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Page:Popular Science Monthly Volume 57.djvu/283

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MASSACHUSETTS INSTITUTE OF TECHNOLOGY.

benches, two brass furnaces and a core-oven; a forge shop with thirty-two forges, a power hammer, vises, etc.; a machine shop with about forty lathes, together with drills, planers and all the other necessary apparatus used in machine tool work.

The magnitude of the Institute laboratories is shown by the following statements: The total horse-power of steam and other engines is nine hundred and eighty-three; the total capacity of tension, compression and transverse testing machines is over eight hundred thousand pounds, and of torsion testing machines about one hundred and fifty-six thousand inch pounds; the total horse-power of hydraulic motors is sixty-two; and the total capacity of pumps is thirty-two hundred gallons per minute.

The engineering laboratories are used by students of all the engineering departments, that is to say, by a large majority of the students in the school. The benefit derived by this actual contact with materials and with machines of commercial size, under proper instruction, is believed to be very great.

The department of mechanical engineering, one of the original departments, is now the largest in the school, having a force of instruction of five professors and twelve instructors and assistants. As an offshoot of it, a department of naval architecture was established in 1893, after a preliminary experience of four years with an option in this direction. This was the first course of its kind established in this country. It is somewhat remarkable, considering the preëminence that America has long enjoyed in the building of ships and marine engines, that our technical schools should for so long have failed to offer specialized instruction in these important branches. Schools devoted to these subjects have long existed abroad. The French Government School of Naval Architecture was established in 1865 for the purpose of educating young men for the Government service. To this school foreigners are admitted under certain restrictions. In England the first school of naval architecture was opened in 1871, but no systematic instruction seems to have been provided until 1861. At present, however, the Royal Naval College, at Greenwich, gives excellent and thorough instruction to young men desiring to enter the Government service. There has also been for a number of years an excellent course of study in naval architecture at the University of Glasgow. The Institute of Technology established in 1888 an elementary course in ship construction, and this was followed in 1890 by a specialized option in naval architecture extending through the four years. Already forty-one men have graduated from this course.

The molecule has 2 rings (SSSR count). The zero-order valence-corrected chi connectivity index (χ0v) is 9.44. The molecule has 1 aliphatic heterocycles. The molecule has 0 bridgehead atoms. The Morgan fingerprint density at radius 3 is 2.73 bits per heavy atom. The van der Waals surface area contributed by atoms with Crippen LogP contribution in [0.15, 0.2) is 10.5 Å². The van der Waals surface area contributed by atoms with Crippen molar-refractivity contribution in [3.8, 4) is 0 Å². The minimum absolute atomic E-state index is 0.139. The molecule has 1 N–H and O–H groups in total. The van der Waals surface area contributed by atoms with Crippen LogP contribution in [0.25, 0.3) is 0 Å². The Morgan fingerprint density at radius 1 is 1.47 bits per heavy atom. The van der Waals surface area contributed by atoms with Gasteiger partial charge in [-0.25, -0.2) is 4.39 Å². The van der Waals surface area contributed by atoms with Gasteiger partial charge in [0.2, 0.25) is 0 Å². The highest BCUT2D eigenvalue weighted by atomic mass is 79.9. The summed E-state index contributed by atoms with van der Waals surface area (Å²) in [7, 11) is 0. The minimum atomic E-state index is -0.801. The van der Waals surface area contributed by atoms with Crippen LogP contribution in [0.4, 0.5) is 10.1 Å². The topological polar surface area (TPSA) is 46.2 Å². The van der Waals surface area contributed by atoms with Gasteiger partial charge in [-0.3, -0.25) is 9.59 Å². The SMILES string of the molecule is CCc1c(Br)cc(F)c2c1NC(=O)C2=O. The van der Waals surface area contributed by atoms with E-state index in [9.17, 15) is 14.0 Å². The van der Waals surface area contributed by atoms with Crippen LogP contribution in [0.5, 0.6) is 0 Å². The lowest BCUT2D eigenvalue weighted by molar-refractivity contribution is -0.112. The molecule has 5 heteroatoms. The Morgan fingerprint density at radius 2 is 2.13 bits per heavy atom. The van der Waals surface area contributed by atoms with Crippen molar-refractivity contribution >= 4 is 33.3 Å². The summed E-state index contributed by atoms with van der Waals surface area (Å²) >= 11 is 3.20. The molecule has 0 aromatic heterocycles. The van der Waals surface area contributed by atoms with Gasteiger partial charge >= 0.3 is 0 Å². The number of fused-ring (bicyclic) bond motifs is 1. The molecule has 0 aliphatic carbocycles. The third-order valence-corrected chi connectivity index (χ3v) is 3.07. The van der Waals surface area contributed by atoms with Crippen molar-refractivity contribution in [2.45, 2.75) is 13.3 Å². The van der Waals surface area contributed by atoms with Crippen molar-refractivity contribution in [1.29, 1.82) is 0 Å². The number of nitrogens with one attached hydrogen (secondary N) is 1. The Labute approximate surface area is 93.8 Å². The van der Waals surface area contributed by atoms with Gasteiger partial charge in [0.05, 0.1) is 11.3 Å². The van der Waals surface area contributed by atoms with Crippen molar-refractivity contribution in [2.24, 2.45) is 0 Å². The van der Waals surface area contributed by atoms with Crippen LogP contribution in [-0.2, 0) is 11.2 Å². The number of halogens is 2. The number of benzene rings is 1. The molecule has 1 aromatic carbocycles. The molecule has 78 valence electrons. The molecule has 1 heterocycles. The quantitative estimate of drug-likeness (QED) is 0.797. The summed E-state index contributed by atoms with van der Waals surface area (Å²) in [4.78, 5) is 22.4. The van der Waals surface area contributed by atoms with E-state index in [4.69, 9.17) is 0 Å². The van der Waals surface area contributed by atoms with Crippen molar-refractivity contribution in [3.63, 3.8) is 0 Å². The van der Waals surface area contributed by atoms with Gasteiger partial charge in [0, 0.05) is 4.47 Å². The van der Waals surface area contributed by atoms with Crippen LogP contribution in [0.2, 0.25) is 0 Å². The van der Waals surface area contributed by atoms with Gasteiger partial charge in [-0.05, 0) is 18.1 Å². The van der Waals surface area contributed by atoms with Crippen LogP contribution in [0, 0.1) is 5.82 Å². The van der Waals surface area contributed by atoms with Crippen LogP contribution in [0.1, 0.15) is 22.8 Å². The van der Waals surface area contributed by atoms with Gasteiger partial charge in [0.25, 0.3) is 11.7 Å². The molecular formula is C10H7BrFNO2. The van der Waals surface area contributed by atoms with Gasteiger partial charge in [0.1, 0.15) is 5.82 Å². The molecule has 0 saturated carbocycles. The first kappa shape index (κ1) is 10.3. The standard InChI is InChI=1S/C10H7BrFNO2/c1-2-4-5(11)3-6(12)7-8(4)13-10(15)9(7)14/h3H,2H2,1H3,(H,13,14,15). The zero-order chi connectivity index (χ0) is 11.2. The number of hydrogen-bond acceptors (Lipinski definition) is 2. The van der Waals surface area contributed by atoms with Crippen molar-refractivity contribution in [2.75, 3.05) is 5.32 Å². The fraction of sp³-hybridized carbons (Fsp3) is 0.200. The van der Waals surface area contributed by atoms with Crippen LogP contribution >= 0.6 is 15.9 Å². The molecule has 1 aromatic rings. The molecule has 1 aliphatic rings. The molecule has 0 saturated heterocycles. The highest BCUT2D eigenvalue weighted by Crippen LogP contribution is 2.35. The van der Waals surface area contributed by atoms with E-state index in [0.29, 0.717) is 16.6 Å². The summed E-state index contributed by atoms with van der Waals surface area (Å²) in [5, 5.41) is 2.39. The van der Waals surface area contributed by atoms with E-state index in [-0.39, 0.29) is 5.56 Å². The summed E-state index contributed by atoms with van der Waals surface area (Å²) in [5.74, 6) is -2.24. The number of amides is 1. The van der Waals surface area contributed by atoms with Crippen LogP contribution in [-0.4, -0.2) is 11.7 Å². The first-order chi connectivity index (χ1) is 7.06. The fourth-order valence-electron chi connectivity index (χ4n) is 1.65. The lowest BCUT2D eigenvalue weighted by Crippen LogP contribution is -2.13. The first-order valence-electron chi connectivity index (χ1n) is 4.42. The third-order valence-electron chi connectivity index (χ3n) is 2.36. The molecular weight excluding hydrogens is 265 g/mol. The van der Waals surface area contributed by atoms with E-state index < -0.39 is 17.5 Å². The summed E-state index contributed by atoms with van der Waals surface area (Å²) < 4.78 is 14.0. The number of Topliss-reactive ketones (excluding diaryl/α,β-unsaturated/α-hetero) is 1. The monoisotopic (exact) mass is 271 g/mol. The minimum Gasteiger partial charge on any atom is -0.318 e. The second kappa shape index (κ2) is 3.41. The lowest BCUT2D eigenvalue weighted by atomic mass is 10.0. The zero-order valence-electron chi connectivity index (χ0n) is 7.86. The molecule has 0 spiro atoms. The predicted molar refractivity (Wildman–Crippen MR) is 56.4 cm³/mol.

One of the large departments of the school is that of architecture. Forming one of the original departments established at the beginning of the Institute in 1865, when there was no similar department in this

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